A pathologist is a medical practitioner that specialises in the study of the cause of disease and how these diseases affect the human body. Their role involves the examination of samples of tissue, blood and other bodily fluids. There are many kinds of specialisations within pathology, these include:
- Blood banking and transfusions
- Chemical pathology
- Clinical informatics
- Forensic pathology
- Molecular genetic pathology
- Paediatric pathology
Pathologists can be found in many health settings, including public and private hospitals and clinics, independent laboratories, and other medical and research facilities. The significant role that pathologists play in our healthcare system means that their work helps us every day – when you’re getting a skin biopsy checked, having a throat swab when you’re sick, or taking part in a national screening program for disease such as for cervical cancer or bowel cancer.
How pathology saves lives
Pathology plays a critical role in informing medical decisions and treatment plans every day. Timely results can save countless lives through the early detection of diseases and medical conditions, especially cancer. Cancer diagnoses are confirmed through pathology investigations, meaning that pathology is a vital tool for healthcare practitioners to provide appropriate care to their patients. In disease progression, pathology is also used to help monitor disease states and determine how to best manage various health conditions for a better quality of life.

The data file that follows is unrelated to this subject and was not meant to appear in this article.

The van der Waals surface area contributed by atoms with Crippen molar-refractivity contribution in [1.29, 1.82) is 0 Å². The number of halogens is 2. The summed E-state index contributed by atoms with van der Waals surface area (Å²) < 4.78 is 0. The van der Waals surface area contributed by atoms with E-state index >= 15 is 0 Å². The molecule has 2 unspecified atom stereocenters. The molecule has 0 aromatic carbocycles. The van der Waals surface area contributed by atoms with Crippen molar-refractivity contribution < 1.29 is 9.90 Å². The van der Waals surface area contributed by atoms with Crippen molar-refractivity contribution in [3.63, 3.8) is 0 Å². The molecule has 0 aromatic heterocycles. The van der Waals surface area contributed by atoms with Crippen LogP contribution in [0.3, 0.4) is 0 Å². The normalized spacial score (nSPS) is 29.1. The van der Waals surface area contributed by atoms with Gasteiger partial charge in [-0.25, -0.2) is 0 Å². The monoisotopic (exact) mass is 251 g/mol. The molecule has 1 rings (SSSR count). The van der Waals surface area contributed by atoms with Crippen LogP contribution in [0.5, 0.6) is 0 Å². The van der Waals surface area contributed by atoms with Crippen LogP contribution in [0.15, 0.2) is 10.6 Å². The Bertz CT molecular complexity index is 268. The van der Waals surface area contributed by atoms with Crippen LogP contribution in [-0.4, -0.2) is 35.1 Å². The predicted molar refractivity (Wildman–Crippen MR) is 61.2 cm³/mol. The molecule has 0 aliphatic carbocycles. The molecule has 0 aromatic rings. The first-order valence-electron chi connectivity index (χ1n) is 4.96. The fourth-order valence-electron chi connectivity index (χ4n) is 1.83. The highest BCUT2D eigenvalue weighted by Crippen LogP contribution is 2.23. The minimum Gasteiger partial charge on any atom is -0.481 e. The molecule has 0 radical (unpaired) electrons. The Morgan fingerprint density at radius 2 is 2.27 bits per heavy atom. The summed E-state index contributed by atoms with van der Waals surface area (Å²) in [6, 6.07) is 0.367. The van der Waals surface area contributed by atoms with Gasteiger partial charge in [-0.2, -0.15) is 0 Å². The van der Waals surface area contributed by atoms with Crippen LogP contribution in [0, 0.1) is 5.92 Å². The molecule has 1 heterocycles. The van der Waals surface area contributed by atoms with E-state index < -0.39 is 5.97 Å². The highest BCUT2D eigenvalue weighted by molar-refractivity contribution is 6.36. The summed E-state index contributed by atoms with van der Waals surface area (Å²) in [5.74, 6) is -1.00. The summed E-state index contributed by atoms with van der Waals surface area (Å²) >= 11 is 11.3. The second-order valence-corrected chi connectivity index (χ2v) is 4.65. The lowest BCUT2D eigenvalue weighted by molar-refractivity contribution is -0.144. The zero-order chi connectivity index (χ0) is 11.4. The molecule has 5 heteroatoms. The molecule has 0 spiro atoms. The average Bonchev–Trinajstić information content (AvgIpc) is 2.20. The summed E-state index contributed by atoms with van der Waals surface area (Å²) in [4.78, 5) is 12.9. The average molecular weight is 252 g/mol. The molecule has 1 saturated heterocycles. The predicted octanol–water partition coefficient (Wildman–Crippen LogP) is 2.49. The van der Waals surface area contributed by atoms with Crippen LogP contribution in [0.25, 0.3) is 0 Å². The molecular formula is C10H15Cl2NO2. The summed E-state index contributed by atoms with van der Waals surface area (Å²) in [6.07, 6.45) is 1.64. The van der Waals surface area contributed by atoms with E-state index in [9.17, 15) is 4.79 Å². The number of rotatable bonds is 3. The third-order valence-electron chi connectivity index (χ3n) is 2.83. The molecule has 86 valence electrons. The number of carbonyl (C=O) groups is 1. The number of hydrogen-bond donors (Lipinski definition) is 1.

Pathology’s contribution to the fight against cancer
All cases of cancer are diagnosed via pathology testing, including the diagnosis of cervical cancer, blood cancer and bowel cancer.
Australia has one of the best cervical cancer screening programs in the world, and consequently the lowest rate of cervical cancer globally. Cervical cancer symptoms often appear at the later stages of disease progression, which is why screening is so important. Estimates suggest that pathology screening methods for cervical cancer (combined with the HPV vaccination program) could reduce cervical cancer rates in Australia by as much as 20%.
Prostate cancer is also one of the most diagnosed cancers in Australian men, with pathology testing playing a vital role in the early detection of this disease via (prostate specific antigen) PSA testing.
Similarly, the National Bowel Cancer Screening program is essential in the early diagnosis of bowel cancer. The program uses a self-collected faecal sample that is sent to a laboratory to detect blood in faeces, which can be an early sign of bowel cancer, or another bowel issue. Anyone testing positive will be referred for further investigations. To diagnose bowel cancer a biopsy can be removed during an exploratory colonoscopy and be examined by a pathologist under a microscope, who determines whether cancerous cells are present in the patient’s sample.
Recognition of pathology
Pathology is also directly linked to chronic disease management, with the results of pathology tests used to diagnose and treat conditions such as diabetes, heart disease, heart attacks and cirrhosis of the liver. For example, in Australia, 30% of adults have non-alcoholic fatty liver disease and it is set to become one of our most prevalent chronic diseases in the near future. One aspect of pathology here is that a new blood test may provide a safer, relatively pain-free alternative to liver biopsy for some people living with chronic liver disease.